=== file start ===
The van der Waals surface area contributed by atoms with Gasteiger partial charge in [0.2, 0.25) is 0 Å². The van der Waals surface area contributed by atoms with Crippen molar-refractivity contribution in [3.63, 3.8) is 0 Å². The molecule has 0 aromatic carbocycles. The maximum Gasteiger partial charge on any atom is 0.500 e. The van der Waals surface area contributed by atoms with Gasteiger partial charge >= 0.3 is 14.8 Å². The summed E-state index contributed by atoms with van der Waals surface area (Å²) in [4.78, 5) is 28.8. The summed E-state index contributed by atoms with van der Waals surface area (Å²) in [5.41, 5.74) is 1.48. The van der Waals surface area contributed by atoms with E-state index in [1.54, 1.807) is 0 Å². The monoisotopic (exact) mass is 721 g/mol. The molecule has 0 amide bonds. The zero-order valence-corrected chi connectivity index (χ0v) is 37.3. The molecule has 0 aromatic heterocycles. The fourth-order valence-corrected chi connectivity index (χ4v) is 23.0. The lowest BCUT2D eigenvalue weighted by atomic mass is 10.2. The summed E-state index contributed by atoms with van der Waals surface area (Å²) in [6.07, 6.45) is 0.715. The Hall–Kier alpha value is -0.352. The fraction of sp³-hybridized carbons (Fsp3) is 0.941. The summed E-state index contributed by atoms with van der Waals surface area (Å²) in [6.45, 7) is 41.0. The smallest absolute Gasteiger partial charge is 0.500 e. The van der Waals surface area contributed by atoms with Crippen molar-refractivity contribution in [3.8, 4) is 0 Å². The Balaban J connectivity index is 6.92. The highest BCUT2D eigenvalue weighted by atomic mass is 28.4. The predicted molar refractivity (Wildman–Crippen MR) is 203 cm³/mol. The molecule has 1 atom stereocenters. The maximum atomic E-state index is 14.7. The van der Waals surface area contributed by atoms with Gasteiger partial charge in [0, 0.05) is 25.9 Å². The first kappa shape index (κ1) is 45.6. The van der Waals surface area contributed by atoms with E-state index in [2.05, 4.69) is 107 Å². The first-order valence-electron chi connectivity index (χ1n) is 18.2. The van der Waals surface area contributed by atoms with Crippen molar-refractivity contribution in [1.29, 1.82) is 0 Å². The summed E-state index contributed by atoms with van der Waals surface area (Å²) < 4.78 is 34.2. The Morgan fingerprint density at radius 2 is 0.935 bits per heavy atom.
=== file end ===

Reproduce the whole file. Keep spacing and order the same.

The van der Waals surface area contributed by atoms with Gasteiger partial charge in [0.2, 0.25) is 0 Å². The van der Waals surface area contributed by atoms with Crippen molar-refractivity contribution in [3.63, 3.8) is 0 Å². The molecule has 0 aromatic carbocycles. The maximum Gasteiger partial charge on any atom is 0.500 e. The van der Waals surface area contributed by atoms with Gasteiger partial charge >= 0.3 is 14.8 Å². The summed E-state index contributed by atoms with van der Waals surface area (Å²) in [4.78, 5) is 28.8. The summed E-state index contributed by atoms with van der Waals surface area (Å²) in [5.41, 5.74) is 1.48. The van der Waals surface area contributed by atoms with E-state index in [1.54, 1.807) is 0 Å². The monoisotopic (exact) mass is 721 g/mol. The molecule has 0 amide bonds. The zero-order valence-corrected chi connectivity index (χ0v) is 37.3. The molecule has 0 aromatic heterocycles. The fourth-order valence-corrected chi connectivity index (χ4v) is 23.0. The lowest BCUT2D eigenvalue weighted by atomic mass is 10.2. The summed E-state index contributed by atoms with van der Waals surface area (Å²) in [6.07, 6.45) is 0.715. The Hall–Kier alpha value is -0.352. The fraction of sp³-hybridized carbons (Fsp3) is 0.941. The summed E-state index contributed by atoms with van der Waals surface area (Å²) in [6.45, 7) is 41.0. The smallest absolute Gasteiger partial charge is 0.500 e. The van der Waals surface area contributed by atoms with Crippen molar-refractivity contribution in [3.8, 4) is 0 Å². The Balaban J connectivity index is 6.92. The highest BCUT2D eigenvalue weighted by atomic mass is 28.4. The predicted molar refractivity (Wildman–Crippen MR) is 203 cm³/mol. The molecule has 1 atom stereocenters. The maximum atomic E-state index is 14.7. The van der Waals surface area contributed by atoms with Gasteiger partial charge in [0, 0.05) is 25.9 Å². The first kappa shape index (κ1) is 45.6. The van der Waals surface area contributed by atoms with E-state index in [2.05, 4.69) is 107 Å². The first-order valence-electron chi connectivity index (χ1n) is 18.2. The van der Waals surface area contributed by atoms with Crippen molar-refractivity contribution in [1.29, 1.82) is 0 Å². The summed E-state index contributed by atoms with van der Waals surface area (Å²) < 4.78 is 34.2. The Morgan fingerprint density at radius 2 is 0.935 bits per heavy atom.